Terrorist plot foiled in Canada
Working with the U.S. Department of Homeland Security and the FBI, Canadian authorities say they have broken up a plot to attack a passenger train somewhere between Toronto and New York City. CBC News reports:
Canadian police say they have arrested two men and thwarted a plot to carry out a major terrorist attack on a Via passenger train in the Greater Toronto Area.
The two accused are Chiheb Esseghaier, 30, of Montreal, and Raed Jaser, 35, from Toronto. They have been charged with conspiracy to carry out a terrorist attack and “conspiring to murder persons unknownn for the benefit of, at the direction of, or in association with a terrorist group.”
The two men arrested are not Canadian citizens, police said Monday, but would not provide any details about their nationalities.
It looks as if this plot had very clear foreign support and direction:
The RCMP accused the two men of conspiring to commit an “al-Qaeda-supported” attack.
Police said the two accused were getting “direction and guidance” from al-Qaeda elements in Iran. There was no information to suggest the attacks were state sponsored, police said.
The attack was reportedly caught in the planning stages and was “not imminent,” although the Canadians are describing it as a very credible threat. The individuals in question have been under surveillance for over a year, and are apparently not connected to the Boston Marathon bombers. However, they do fit into a disturbing pattern of radicalized youth entering the global terror machine from Canada, summarized by the National Post:
Last week, the RCMP said it was looking into whether a Canadian, Mahad Dhore, had died while taking part in a suicide attack on the courts in the Somali capital Mogadshu. The York University student left Toronto in 2009 and allegedly joined the armed Islamist group Al Shabab.
The RCMP has also been investigating two young classmates from London, Ont., who died in Algeria in January while apparently taking part in a terrorist attack at a gas plant. A third member of the circle is imprisoned in Mauritania on charges he had been recruited to fight with Al Qaeda in Mali.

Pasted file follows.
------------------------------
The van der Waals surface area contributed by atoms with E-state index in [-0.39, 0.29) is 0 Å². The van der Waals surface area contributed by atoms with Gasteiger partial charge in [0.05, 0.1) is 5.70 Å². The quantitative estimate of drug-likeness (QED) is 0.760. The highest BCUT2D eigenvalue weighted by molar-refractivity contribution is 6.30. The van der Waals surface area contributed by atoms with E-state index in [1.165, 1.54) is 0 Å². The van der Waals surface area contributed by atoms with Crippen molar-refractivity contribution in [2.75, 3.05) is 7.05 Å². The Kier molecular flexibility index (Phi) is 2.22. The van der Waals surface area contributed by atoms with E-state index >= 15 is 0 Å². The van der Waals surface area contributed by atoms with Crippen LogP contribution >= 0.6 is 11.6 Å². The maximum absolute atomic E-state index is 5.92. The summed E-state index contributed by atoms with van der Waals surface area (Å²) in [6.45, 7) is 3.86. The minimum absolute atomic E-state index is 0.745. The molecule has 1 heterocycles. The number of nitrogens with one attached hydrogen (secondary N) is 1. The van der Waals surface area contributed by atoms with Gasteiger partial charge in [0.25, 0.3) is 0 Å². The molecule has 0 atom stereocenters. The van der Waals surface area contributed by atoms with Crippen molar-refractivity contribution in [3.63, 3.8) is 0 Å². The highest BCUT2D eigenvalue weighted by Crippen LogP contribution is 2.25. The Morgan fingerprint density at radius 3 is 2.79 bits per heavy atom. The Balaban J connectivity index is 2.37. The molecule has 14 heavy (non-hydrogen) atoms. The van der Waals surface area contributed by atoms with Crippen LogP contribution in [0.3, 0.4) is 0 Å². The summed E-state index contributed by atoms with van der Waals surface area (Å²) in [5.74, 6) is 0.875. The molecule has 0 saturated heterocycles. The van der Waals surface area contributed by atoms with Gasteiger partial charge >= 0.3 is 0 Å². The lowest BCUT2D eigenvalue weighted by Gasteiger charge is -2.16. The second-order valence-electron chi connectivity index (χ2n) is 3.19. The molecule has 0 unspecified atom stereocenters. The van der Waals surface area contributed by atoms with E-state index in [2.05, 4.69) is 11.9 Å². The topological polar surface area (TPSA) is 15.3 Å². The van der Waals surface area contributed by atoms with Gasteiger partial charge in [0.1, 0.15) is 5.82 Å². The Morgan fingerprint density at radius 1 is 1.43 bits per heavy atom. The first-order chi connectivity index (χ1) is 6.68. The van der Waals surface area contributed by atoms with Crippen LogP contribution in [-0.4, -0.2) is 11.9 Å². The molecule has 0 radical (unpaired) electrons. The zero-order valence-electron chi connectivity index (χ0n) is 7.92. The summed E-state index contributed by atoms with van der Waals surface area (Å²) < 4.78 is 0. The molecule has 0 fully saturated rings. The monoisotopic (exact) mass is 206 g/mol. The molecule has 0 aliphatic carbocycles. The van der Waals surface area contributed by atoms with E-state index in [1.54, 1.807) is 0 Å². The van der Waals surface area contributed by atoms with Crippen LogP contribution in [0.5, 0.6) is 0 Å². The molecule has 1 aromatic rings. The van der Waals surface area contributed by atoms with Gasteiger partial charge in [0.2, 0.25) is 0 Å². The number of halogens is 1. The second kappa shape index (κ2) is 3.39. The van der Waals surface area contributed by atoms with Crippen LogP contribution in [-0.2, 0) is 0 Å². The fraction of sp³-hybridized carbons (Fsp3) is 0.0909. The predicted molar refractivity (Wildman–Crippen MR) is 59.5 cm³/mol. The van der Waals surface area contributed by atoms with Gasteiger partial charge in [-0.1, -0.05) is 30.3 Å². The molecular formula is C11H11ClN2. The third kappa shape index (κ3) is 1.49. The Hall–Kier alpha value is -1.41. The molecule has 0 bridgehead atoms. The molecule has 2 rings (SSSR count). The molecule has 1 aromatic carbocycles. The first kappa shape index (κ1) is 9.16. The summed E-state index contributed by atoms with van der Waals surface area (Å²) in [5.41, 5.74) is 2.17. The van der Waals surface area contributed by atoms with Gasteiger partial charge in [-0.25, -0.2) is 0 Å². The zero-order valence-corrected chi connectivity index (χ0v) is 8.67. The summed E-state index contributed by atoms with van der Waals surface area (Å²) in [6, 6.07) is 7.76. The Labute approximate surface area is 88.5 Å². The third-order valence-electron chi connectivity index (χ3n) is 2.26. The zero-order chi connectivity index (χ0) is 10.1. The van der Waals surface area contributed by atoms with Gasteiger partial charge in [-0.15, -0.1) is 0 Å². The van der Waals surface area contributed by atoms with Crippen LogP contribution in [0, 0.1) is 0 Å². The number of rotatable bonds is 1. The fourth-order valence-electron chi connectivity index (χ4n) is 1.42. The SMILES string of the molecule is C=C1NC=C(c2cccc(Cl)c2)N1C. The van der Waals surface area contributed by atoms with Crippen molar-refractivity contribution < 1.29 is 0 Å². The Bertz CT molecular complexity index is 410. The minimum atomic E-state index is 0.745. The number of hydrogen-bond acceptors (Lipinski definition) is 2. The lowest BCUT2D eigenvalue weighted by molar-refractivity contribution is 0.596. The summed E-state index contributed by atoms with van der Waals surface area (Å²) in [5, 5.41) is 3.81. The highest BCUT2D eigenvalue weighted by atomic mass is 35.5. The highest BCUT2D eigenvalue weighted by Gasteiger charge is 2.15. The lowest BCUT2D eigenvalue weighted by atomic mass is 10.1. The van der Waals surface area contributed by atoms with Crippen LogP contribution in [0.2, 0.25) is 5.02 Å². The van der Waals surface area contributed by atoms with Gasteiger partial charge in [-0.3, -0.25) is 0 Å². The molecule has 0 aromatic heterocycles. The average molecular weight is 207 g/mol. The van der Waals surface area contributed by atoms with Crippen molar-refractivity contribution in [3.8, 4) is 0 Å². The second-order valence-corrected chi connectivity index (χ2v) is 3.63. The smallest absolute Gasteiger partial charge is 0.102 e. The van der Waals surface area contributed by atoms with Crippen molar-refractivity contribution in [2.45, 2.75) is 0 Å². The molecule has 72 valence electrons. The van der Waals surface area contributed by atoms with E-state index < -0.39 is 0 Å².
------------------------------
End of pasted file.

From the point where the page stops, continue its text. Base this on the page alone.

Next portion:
Testifying last month before a Parliamentary committee, a Canadian Security Intelligence Service official said the terrorist threat had become more diffuse, with regional affiliates playing a greater role as the core of Al Qaeda had been diminished.
Michael Peirce, the CSIS Assistant Director of Intelligence, said groups like Al Shabab in Somalia, the North African-based Al Qaeda in the Islamic Maghreb and Al Qaeda in the Arabian Peninsula in Yemen were the new “sites of power and sites of activity” for al-Qaeda.
“This means there’s a regional distribution of the threat, and that diffusion, creating a regional distribution, leads to a greater risk of individuals travelling. Now there are a greater number of areas to travel [to], a greater number of affiliated Al Qaeda organizations to join, and that has increased the risk,” he said.
A shift of tactics to lower-profile, less complex attacks would be troubling in combination with this diffusion of the terrorist command structure. It turned out to be a chillingly simple proposition for the Tsarnaevs to wreak bloody havoc at the Boston Marathon. Trains would make highly vulnerable targets. For that matter, a few pressure-cooker bombs dropped at busy shopping malls on the weekend could result in horrible carnage. Authorities in every Western nation have to be on guard for this kind of tiny, loosely supervised “cell” and the sort of attack they’re well suited to carry out.